February 28, 2010

My cancelled class. It didn't "make." Also the registrar emailed me because she was confused because she wasn't sure it was a "real" course description. She said she wasn't used to seeing them in the first person.

Systemic Theories of Literature

When I began to think about this seminar, I began by thinking about what books published in the last five years have most changed my thinking about literary criticism. When I sat down and looked at my list, I realized that a number of books on it had something in common: all were attempting to think about literature less through close reading and/or aesthetics and more about how it functions in (world) culture. Many of these works were discussing literature as if from a great distance, were indulging in what has been called a sort of “sociological formalism.” On my list were Franco Moretti, who provocatively argues that literature scholars should stop reading books and start counting, graphing, and mapping them instead; Pascale Casanova whose work charts out relationship between literary capital and the struggle of international power; James English who studies the ever expanding literary prize circuit; and Mark McGurl who looks at the defining impact that creative writing programs have had on US literature in the last fifty years. I have not yet finalized the reading list but I am fairly certain we will read from these… Franco Moretti’s Graphs, Maps, Trees: Abstract Models for a Literary History, Pascale Casanova’s World Republic of Letters, Mark McGurl’s The Program Era: Postwar Fiction and the Rise of Creative Writing, and James English’s The Economy of Prestige: Prizes, Awards, and the Circulation of Cultural Value. The first half of the semester will be spent reading in the criticism and discussing it. The second half will be spent on student presentations written under the sway of this sociological formalism. I’ve designed the course so that it is not genre or historical period specific. You should be able to bring your own areas of interest to the course (including the culture around the institution of creative writing). If you are thinking about applying to graduate programs in literary criticism, this might be a good opportunity to develop a writing sample. But at the same time, this course does not require previous knowledge in literary theory. We will be reading the criticism as slowly as we need to.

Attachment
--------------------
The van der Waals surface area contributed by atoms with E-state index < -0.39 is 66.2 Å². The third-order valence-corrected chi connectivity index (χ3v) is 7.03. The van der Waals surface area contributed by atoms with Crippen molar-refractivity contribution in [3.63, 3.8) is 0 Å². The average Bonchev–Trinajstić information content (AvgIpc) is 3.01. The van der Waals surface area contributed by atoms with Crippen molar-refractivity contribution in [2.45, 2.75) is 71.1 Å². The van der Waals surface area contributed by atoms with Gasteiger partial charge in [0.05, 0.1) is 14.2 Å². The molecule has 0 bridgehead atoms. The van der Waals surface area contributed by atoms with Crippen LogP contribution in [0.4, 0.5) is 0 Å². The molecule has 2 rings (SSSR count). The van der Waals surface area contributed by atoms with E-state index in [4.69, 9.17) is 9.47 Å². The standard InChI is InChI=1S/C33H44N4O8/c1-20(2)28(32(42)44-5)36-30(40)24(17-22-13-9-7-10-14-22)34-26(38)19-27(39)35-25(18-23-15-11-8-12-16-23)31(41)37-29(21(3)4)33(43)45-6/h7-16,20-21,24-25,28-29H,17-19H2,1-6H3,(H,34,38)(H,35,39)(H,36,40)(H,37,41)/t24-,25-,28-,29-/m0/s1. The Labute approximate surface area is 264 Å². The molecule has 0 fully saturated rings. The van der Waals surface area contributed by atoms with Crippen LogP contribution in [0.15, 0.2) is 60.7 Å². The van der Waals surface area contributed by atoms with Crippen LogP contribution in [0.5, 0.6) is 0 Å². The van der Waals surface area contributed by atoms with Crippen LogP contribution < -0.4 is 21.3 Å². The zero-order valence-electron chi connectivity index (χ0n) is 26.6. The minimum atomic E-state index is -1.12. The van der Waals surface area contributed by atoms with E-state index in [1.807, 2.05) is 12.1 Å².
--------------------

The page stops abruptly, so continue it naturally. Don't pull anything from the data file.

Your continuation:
Blog Archive